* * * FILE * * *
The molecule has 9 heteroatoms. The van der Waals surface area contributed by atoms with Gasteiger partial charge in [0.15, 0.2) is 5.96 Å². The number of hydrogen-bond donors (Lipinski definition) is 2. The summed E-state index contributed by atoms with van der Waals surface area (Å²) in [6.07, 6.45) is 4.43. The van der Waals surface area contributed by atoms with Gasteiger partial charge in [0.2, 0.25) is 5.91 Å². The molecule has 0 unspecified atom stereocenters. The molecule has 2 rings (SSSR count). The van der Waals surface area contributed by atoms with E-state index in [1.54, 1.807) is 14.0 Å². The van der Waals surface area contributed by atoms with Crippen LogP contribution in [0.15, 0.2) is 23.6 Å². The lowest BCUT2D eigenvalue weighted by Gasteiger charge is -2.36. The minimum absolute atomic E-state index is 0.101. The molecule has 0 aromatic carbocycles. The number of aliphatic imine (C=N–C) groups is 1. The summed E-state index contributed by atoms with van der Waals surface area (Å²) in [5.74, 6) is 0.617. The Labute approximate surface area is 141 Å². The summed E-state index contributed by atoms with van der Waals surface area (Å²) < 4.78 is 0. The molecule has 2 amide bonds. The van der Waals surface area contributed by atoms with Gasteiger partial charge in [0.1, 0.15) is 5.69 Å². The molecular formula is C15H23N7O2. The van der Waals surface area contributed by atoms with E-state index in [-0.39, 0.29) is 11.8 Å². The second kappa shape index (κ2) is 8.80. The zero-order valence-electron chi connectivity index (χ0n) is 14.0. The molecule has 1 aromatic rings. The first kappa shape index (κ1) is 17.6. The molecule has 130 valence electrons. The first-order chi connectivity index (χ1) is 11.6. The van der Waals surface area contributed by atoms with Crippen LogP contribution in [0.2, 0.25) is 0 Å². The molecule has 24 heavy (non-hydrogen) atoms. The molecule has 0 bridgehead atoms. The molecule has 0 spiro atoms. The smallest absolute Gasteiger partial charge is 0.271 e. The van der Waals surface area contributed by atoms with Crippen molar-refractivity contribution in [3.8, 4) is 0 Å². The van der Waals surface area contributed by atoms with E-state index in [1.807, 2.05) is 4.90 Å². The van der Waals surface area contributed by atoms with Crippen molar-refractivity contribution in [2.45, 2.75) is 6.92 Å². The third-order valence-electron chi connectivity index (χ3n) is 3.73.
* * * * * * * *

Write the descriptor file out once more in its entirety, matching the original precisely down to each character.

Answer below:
The molecule has 9 heteroatoms. The van der Waals surface area contributed by atoms with Gasteiger partial charge in [0.15, 0.2) is 5.96 Å². The number of hydrogen-bond donors (Lipinski definition) is 2. The summed E-state index contributed by atoms with van der Waals surface area (Å²) in [6.07, 6.45) is 4.43. The van der Waals surface area contributed by atoms with Gasteiger partial charge in [0.2, 0.25) is 5.91 Å². The molecule has 0 unspecified atom stereocenters. The molecule has 2 rings (SSSR count). The van der Waals surface area contributed by atoms with E-state index in [1.54, 1.807) is 14.0 Å². The van der Waals surface area contributed by atoms with Crippen LogP contribution in [0.15, 0.2) is 23.6 Å². The lowest BCUT2D eigenvalue weighted by Gasteiger charge is -2.36. The minimum absolute atomic E-state index is 0.101. The molecule has 0 aromatic carbocycles. The number of aliphatic imine (C=N–C) groups is 1. The summed E-state index contributed by atoms with van der Waals surface area (Å²) in [5.74, 6) is 0.617. The Labute approximate surface area is 141 Å². The summed E-state index contributed by atoms with van der Waals surface area (Å²) < 4.78 is 0. The molecule has 2 amide bonds. The van der Waals surface area contributed by atoms with Gasteiger partial charge in [0.1, 0.15) is 5.69 Å². The molecular formula is C15H23N7O2. The van der Waals surface area contributed by atoms with E-state index in [-0.39, 0.29) is 11.8 Å². The second kappa shape index (κ2) is 8.80. The zero-order valence-electron chi connectivity index (χ0n) is 14.0. The molecule has 1 aromatic rings. The first kappa shape index (κ1) is 17.6. The molecule has 130 valence electrons. The first-order chi connectivity index (χ1) is 11.6. The van der Waals surface area contributed by atoms with Crippen LogP contribution in [0.2, 0.25) is 0 Å². The molecule has 24 heavy (non-hydrogen) atoms. The molecule has 0 bridgehead atoms. The molecule has 0 spiro atoms. The smallest absolute Gasteiger partial charge is 0.271 e. The van der Waals surface area contributed by atoms with Crippen molar-refractivity contribution in [3.8, 4) is 0 Å². The van der Waals surface area contributed by atoms with E-state index in [1.807, 2.05) is 4.90 Å². The van der Waals surface area contributed by atoms with Crippen molar-refractivity contribution in [2.45, 2.75) is 6.92 Å². The third-order valence-electron chi connectivity index (χ3n) is 3.73.